It has been 16 years since the assassination of Israeli Prime Minister Yitzchak Rabin on November 4, 1995, after a peace rally in Tel Aviv.
Yigal Amir was convicted and imprisoned for the murder, but 16 years later many questions still remain about whether Amir is truly Rabin’s killer. The Public Committee for the Reinvestigation of the Rabin Murder, which met on Thursday, is calling for a government inquiry into finding the true killer.
Yaakov Verker, who heads the commission, told Arutz Sheva that there is strong evidence that shows that Rabin was not killed by the shots fired by Amir, which hit him in the back, but rather by an additional shot fired at him from the front when he was already in his vehicle.
“There’s a big blood stain inside the car,” Verker said. “I got a very important document about it from a person who sent an e-mail after several years, when he understood that the blood stain could not have belonged to Rabin’s bodyguard [who was wounded in the shooting -ed.] but to another person who sat there and was murdered in the car [suggesting that it was Rabin’s murderer who was himself later shot and killed –ed.]. There was also a big blood stain in the back seat, where Rabin sat, because Rabin sat in the car.”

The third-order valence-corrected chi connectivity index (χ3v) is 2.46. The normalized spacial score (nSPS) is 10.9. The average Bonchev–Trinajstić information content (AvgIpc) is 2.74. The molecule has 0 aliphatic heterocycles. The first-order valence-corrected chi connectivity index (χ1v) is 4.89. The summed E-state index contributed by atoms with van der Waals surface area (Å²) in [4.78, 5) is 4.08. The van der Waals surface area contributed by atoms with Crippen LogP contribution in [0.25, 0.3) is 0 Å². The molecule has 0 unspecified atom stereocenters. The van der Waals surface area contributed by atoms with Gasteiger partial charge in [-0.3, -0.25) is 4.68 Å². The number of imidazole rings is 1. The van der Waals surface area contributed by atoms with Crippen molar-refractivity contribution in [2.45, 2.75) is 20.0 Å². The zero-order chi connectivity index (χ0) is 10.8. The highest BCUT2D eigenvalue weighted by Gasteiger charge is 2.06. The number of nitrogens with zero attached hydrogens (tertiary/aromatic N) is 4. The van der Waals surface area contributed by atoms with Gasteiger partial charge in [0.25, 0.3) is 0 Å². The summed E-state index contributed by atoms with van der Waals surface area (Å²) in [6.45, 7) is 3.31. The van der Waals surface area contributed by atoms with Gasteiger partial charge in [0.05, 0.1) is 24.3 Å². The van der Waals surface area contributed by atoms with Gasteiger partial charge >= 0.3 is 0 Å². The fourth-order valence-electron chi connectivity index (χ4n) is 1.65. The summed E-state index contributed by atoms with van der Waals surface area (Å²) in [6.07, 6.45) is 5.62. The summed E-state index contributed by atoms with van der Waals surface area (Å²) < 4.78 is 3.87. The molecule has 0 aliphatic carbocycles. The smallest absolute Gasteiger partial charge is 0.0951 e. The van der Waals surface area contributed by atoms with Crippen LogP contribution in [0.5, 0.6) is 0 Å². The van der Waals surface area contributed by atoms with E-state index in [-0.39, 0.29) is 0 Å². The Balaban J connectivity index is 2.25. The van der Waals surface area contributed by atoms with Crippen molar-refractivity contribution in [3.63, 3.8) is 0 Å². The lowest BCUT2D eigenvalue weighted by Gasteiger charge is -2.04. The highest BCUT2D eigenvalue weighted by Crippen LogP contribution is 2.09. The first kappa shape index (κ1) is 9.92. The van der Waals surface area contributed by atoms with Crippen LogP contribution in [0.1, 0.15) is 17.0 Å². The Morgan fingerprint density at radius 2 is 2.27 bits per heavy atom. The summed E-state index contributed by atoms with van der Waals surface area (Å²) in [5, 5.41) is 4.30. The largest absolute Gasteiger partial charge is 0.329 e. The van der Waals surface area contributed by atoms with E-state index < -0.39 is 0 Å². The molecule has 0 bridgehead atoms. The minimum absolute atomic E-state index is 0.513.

Alex Peleg, a forensic expert, reinforced Verker’s claims and said, “There was an additional shot fired from the front that was not fired by Amir. Not in the chest, but on the left seven centimeters below. Who fired that shot? Yigal Amir couldn’t have fired it. There was a second shooter. When I investigated these things and asked the forensic department to investigate the shooting range, they answered that a murder from ten years ago is not checked. A strange answer, considering we are speaking about a Prime Minister.”
Verker said that he believes that in light of the evidence, the murder was a plot by the Israel Security Agency (ISA) and that Amir, in fact, had fired blanks.
“I believe that Yigal Amir fired blanks because it was a plot by the ISA,” he said. “Why didn’t they shoot Amir? A man fires three shots and no one shoots him?”
Verker said he had spoken with Rabin’s children as well with Yigal Amir’s brother, and that “they all know that the murder took place in the car, and it’s infuriating because they never solved the mystery of who the murderer is. The murderer was killed that same night. They buried him at 3:00 a.m. There’s a testimony of a gravedigger who took part in a hurried burial at 3:00 a.m.”